February 26, 2020 marks the 28th anniversary of the massacre committed by the Armenian armed forces in Khojaly during Armenia's aggression against Azerbaijan.
As a result of Armenia's ongoing aggression against Azerbaijan, about one-fifth of the Azerbaijani territories, including Nagorno-Karabakh and seven surrounding regions, have been occupied and more than one million ethnic Azerbaijanis living in these areas, as well as in Armenia, have been subjected to ethnic cleansing.
During this aggression, numerous military offenses, crimes against humanity and genocide were committed against the civilian population of Azerbaijan and the Republic of Armenia as the aggressor bears the responsibility for them.
In the course of the war, the capture of Khojaly town was particularly tragic. Before the conflict, 7,000 people lived in this town of the Nagorno-Karabakh region of Azerbaijan. From October 1991, the town was entirely surrounded by the armed forces of Armenia. Over the night of the 25 to 26 February 1992, following massive artillery bombardment of Khojaly, the armed forces of Armenia, with the help of the infantry guards regiment No. 366 of the former USSR, implemented the seizure of Khojaly. Invaders destroyed Khojaly and with particular brutality implemented carnage over its peaceful population.
As a result of the Khojaly genocide 5379 inhabitants of the city were forcefully expelled, 613 people, including 63 children, 106 women and 70 elderly brutally murdered, 8 families were completely destroyed, 487 were injured, 1275 were captured and taken hostage (the fate of 150 of them, including 68 women and 26 children, remains unknown to date). By the occupation of Khojaly damage exceeding 170 million USD has been inflicted to the Government of Azerbaijan and individual nationals.
The overall assessment of the causes and consequences of the war unleashed by the Republic of Armenia against the Republic of Azerbaijan and all existing facts of the tragic events in Khojaly make it absolutely clear that the crimes committed in that town of Azerbaijan were not an isolated or sporadic act, but a part of Armenia’s widespread and systematic policy and practice of atrocities. The intentional slaughter of the civilians in Khojaly was directed at their mass extermination only because they were Azerbaijanis.
The Khojaly massacre and other war crimes, crimes against humanity and genocide committed by Armenia in the course of the ongoing aggression against the Republic of Azerbaijan constitute a serious violation of international humanitarian and human rights law, in particular the 1949 Geneva Conventions, Convention on the Prevention and Punishment of the Crime of Genocide, the International Covenant on Civil and Political Rights, the International Covenant on Economic, Social and Cultural Rights, the Convention against Torture and Other Cruel, Inhuman or Degrading Treatment or Punishment, the International Convention on the Elimination of All Forms of Racial Discrimination, the Convention on the Rights of the Child and the Convention for the Protection of Human Rights and Fundamental Freedoms.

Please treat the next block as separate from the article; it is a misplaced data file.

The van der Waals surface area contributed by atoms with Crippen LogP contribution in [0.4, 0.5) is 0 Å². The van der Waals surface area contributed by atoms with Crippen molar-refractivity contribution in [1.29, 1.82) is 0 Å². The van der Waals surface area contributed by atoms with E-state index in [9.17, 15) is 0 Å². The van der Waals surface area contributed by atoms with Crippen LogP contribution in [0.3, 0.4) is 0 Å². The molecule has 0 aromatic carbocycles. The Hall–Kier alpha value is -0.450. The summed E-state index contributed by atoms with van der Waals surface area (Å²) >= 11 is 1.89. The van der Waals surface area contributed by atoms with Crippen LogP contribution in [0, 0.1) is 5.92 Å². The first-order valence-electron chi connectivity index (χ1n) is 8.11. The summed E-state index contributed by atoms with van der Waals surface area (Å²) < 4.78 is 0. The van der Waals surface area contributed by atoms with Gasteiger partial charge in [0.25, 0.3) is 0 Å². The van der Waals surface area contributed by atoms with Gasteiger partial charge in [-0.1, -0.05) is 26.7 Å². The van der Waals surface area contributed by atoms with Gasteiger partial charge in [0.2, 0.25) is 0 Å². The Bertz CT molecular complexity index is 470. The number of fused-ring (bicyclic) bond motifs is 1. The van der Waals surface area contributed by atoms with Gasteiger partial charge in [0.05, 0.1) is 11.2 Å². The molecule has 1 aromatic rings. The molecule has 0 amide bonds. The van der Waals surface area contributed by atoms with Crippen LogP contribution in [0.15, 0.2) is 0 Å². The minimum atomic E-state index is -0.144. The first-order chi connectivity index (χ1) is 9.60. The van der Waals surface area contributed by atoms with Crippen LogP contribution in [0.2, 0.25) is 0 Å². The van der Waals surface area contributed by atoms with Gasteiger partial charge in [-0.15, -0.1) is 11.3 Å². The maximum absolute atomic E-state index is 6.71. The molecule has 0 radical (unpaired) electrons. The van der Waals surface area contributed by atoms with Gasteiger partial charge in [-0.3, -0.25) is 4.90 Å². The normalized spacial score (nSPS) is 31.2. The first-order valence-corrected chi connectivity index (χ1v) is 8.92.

The investigation conducted by the Military Prosecutor's Office of the Republic of Azerbaijan has fully proved involvement of a number of military servicemen and other persons in the perpetration of the Khojaly genocide. The investigation made decisions on their accusation according to the articles of the Criminal Code of Azerbaijan on genocide, torture, deportation of the population, violation of international humanitarian law during the armed conflict and other criminal offenses.
As a result of the investigation into the Khojaly genocide episode, around 7,500 investigative actions were conducted regarding more than 4,500 persons, including over 1,800 witnesses and 2699 victims, more than 800 different examinations and other investigations were carried out.
One year after the Khojaly genocide, in 1993, the UN Security Council adopted 4 (822, 853, 874, 884) resolutions condemning the occupation of Azerbaijani territories and affirming respect for the territorial integrity and sovereignty of Azerbaijan, the inviolability of international borders and the inadmissibility of occupation of territories. Thus, in response to the territorial claims and actions of Armenia, the Security Council confirmed that Nagorno-Karabakh was an integral part of Azerbaijan and demanded the immediate, complete and unconditional withdrawal of all occupying forces from the occupied territories of Azerbaijan. This position is reflected in the decisions and resolutions of numerous international organizations.